CHARLES TOWN, W.Va. (WDVM) — A new program in Jefferson County is looking to expand representation in the classroom. It’s a pilot program where African-American men from the community come out and read to fourth-grade students.

The Black Men Read program is making its way around Jefferson County. The goal is not only to enhance literature for these fourth graders but to highlight children, families, communities and representation one book at a time.

On Wednesday, students at Wright Denny Intermediate School got a different reading experience.

“I think it was really cool, and it was really nice of him that he came down and read to our class, and that book seemed really interested,” said Nora Smith.

Every other week community members from local businesses and organizations will read culturally competent stories to all fourth-graders. Students will even get to take a book home and then take a field trip to Shepherd University for a live performance of readings and stories.

It’s all a part of Shepherd University’s Contemporary Theatre Studies. The program is being funded by The Rural Arts Collaborative, which is supported by the Claude Worthington Benedum Foundation and Fayette County Cultural Trust.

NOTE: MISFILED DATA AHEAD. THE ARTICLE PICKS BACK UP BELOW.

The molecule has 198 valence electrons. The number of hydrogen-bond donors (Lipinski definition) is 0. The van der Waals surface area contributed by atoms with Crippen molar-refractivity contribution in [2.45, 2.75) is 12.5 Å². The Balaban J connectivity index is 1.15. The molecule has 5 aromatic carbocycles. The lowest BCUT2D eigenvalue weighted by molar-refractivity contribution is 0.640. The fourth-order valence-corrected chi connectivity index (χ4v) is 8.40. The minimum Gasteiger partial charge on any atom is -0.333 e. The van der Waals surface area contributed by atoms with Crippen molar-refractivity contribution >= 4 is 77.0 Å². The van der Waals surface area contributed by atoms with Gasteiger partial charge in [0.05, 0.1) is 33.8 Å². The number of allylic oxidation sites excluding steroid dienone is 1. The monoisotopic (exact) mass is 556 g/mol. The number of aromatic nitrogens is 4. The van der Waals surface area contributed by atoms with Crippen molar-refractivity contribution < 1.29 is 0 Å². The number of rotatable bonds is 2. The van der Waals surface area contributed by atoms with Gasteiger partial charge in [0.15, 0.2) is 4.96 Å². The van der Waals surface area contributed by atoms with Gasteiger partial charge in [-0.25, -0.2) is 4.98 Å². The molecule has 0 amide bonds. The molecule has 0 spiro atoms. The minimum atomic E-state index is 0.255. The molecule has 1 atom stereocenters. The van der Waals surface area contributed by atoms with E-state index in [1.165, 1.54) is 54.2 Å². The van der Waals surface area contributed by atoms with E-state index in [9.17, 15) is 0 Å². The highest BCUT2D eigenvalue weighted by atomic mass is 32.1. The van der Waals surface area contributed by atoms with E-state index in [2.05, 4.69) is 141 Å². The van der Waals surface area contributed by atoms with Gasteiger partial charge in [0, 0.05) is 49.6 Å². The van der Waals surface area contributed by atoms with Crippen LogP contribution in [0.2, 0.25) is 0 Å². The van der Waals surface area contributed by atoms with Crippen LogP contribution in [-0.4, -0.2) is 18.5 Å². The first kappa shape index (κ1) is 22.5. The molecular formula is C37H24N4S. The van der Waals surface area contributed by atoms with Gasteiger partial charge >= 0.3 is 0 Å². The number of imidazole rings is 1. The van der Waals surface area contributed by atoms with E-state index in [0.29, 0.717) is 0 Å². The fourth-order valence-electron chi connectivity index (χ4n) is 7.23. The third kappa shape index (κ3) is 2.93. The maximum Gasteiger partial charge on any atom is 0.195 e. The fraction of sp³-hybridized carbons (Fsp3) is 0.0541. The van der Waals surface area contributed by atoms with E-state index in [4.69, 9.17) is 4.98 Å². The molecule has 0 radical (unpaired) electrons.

“Being able to talk to kids and have them understand that there’s like different goals, identities and ethnicities and other things of that nature,” said participant Richard Johnson. “Reading can be fun, and also just understanding that there are new ideas and values out there that you know, that there are kids just like that, that are just trying to find their way and realize what they want to do in life.”

Johnson offered the students an interactive experience as they read Rita Williams Garcia’s, Clayton Byrd Goes Underground. He had them clap their hands to beats and even asked questions about their favorite hobbies and sports.

Melanie Allen is a fourth-grade teacher at Wright Denny. She says it makes a difference when other people read to her class.

“They get to see it read in a different way than what I always do. So it’s a great way for them to see different fluency and different ways for them to hear stories being read and how you can act them out,” said Denny.

The Black Men Read program is not only focused on how or what they’re reading but who’s reading.

“I just I think seeing men in the elementary schools, seeing men of color in the elementary schools I’m all of these are things that not every student will see every day. We’re really, really proud to be able to provide that,” said KB Slaine, Director of the Contemporary Theatre Studies at Shepherd University

“The guy was really nice and I hope he does come back again,” said Smith.

The program will make stops at every elementary school in Jefferson County over the next month. When the pilot program ends organizers will review any changes they think should be made. They hope to officially launch the program in the fall.